CRTC changes could cost industry 7K jobs: report

A report co-authored by Nordicity and Peter H. Miller forecasts the Let's Talk TV decisions will also likely result in a $400 million drop in spending on Canadian programming by 2020.
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A report co-authored by media consulting firm Nordicity and Peter H. Miller forecasts regulatory changes following the Let’s Talk TV decisions could lead to the loss of nearly 7,000 broadcasting and production jobs and significantly reduce spending on Canadian programming.

The report, titled Canadian Television 2020: Technological and Regulatory Impacts, was commissioned by ACTRA, the Canadian Media Guild, the Directors Guild of Canada, Friends of Canadian Broadcasting and Unifor. The report’s findings look at the potential impact on the broadcasting industry considering a number of the major Let’s Talk TV decisions and regulatory changes, including the elimination of simulcast on the Super Bowl and the elimination of access rules for specialty services.

The report forecasts the Let’s Talk TV decisions (again, as implemented in their current form) could result in a $399 million reduction in Canadian programming expenditures (CPE) by 2020, due to a combination of regulatory change and changing viewer habits, both of which are likely to impact BDU and broadcaster revenues. (Both are committed to funding Canadian programming based on revenue.) Based on revenue projections and historic contribution rates, the report’s authors forecast a possible $352 million overall reduction in CPE across the board, and a $47 million drop in BDU’s contributions to the CMF and other production funds. Overall, the report estimated an overall reduction of $335 million (or 15%) in indie production activity by 2020 (based on a combination of reduction in broadcaster financing, funding and the accompanying decrease in tax credit amounts).

On a broader basis, the report argues the combined effect of the Let’s Talk TV decisions (under which domestic OTT services can operate under the Hybrid OTT Exemption Order) could lead to an increase in cord-cutting, cord-shaving and OTT adoption, as choice proliferates for consumers and replacing traditional TV with OTT TV becomes a more viable option. The authors argue that pre-LTTV per-household OTT adoption rates would be on par with U.S. forecasts, while post-LTTV rates would surpass U.S. rates by 2%, from 54% in the U.S. to 56% here.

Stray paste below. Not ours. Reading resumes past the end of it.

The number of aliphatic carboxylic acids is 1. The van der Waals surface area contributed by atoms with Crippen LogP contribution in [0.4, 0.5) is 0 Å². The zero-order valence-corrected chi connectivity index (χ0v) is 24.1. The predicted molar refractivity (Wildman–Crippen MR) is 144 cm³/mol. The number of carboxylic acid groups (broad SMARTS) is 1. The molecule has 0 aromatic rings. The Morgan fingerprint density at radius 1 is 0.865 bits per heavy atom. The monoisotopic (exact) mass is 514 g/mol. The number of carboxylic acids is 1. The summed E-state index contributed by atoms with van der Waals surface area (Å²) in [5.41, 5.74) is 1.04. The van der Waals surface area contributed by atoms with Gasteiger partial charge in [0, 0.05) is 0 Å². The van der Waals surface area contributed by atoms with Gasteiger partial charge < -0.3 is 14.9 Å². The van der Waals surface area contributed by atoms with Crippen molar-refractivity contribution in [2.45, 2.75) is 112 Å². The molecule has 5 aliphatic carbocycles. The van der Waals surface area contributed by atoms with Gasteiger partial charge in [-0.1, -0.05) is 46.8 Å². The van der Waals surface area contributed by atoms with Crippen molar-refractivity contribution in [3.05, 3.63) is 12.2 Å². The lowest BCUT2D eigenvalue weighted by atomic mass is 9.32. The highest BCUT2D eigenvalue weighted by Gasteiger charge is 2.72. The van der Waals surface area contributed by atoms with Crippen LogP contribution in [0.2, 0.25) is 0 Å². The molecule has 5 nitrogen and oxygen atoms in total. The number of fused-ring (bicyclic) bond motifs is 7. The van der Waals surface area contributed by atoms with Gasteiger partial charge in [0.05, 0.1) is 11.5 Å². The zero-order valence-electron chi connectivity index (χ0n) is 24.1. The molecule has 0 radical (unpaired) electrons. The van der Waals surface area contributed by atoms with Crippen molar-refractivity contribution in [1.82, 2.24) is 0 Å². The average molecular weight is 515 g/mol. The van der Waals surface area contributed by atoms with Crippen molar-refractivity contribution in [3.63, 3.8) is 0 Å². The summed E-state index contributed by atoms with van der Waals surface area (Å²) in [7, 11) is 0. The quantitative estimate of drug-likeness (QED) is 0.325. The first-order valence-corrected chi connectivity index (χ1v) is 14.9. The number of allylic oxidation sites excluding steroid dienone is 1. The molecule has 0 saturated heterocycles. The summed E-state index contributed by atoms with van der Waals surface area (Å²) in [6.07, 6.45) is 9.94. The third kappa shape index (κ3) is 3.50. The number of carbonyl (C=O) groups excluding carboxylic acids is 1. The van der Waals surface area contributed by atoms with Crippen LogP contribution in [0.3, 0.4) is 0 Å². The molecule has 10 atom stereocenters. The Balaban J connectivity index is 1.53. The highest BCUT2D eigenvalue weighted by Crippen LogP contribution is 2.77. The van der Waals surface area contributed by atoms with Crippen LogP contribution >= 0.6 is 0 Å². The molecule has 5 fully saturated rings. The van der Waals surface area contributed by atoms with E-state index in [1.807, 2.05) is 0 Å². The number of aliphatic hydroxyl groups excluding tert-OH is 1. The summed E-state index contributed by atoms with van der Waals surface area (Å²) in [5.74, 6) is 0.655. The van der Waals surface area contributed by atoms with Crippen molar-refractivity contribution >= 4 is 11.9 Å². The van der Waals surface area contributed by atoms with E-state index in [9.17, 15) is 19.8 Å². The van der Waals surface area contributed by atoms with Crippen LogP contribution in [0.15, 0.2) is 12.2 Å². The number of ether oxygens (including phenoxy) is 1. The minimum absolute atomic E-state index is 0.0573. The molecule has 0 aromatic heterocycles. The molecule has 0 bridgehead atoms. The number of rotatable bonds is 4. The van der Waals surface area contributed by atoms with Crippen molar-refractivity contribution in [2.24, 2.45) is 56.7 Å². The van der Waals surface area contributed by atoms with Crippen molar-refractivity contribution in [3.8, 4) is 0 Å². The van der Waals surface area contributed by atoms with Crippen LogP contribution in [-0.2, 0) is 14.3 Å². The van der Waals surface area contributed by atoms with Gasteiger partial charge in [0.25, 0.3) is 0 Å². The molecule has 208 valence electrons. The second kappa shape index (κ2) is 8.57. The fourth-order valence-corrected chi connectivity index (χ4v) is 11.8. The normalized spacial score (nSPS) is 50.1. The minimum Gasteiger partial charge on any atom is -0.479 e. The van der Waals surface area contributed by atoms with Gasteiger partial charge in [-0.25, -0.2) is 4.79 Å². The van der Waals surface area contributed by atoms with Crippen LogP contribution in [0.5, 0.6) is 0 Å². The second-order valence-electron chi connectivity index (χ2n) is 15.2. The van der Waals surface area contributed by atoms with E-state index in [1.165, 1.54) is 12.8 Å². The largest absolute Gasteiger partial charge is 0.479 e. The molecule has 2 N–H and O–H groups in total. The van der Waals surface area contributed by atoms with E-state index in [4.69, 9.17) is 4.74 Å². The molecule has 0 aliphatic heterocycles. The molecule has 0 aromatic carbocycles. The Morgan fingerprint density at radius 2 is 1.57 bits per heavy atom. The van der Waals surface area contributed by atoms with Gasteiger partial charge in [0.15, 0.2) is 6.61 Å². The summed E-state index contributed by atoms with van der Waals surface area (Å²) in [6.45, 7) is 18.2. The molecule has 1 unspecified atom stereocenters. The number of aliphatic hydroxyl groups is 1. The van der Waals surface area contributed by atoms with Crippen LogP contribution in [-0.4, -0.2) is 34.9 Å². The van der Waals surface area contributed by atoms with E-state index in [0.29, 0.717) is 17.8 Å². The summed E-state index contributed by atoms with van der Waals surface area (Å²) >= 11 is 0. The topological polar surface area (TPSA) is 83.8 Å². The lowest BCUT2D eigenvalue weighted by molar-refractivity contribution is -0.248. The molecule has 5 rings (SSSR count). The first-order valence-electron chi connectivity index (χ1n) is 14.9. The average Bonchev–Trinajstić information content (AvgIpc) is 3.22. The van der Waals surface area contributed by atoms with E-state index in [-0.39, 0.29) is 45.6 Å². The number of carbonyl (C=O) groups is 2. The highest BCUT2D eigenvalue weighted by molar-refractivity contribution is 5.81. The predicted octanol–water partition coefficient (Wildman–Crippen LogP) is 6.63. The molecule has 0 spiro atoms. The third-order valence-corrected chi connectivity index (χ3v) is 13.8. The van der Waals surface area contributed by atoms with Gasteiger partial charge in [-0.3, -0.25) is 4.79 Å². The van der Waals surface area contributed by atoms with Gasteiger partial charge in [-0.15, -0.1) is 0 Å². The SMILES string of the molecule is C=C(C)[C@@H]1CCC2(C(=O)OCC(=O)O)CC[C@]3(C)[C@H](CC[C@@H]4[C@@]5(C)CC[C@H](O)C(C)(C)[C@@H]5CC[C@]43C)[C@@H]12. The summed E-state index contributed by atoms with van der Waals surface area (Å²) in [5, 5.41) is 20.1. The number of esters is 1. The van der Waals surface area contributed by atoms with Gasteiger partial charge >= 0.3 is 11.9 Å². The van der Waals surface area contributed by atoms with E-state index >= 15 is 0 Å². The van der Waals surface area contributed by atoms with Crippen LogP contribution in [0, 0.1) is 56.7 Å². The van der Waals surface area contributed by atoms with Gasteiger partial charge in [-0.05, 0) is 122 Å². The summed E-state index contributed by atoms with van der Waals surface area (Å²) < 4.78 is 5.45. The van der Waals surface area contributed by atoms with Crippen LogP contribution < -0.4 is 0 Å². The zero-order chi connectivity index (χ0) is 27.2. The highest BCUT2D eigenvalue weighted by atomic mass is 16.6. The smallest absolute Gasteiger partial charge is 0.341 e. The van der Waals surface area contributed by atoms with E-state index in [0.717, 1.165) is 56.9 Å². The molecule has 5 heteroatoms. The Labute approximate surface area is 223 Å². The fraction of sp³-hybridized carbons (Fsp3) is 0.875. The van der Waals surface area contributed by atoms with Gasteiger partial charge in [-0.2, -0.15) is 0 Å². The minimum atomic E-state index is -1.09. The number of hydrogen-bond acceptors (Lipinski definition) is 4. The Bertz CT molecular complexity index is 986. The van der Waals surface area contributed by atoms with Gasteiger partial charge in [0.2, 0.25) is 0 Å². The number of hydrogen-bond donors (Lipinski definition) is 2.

These broader changes in the industry influenced the authors’ forecast that 6,830 full-time jobs directly linked to the broadcasting or production sector will be eliminated by 2020. A further 8,300 “spinoff” full-time jobs could also potentially be eliminated from other sectors of the economy as a result of the changes, which in turn could decrease Canada’s GDP by $1.4 billion by 2020. Based on the author’s modelling, they also argue the Let’s Talk TV decisions could result in $970 million decrease in specialty and pay TV revenues, which would account for 23% of their forecast baseline revenue.

When contacted, the CRTC declined to comment specifically on the report. Instead, the regulator sent Playback Daily a statement from a speech Jean Pierre Blais made on March 12 of 2014.

“Our decision this past January was the first step we took down that path. I’ll be honest: it wasn’t universally loved. Some told us it didn’t go far enough. Others said it went too far. We take such criticism in stride. If the players in the industry we regulate were always happy with our decisions, we would not be doing our job – that job is to serve the broader public interest, rather than their specific private interests.

In the speech, Blais questioned the motivation of those criticizing the changes, focusing on Let’s Talk TV’s consumer-facing intent. “If you hear criticisms of our decisions ask yourself this question: Are the arguments advanced by these critics those of the public interest or are they rather those that find their true roots in private entitlement, dressed up to look like they are founded on the broader public interest?”

However, the report argues that the focus should be on “whether the system continues to maximize support for Canadian programming? there is no reason why such consumer interests cannot be met in addition to (italics author’s own) furthering the cause of Canadian programming.”

Story updated on Jan. 5 at 1:22 p.m.

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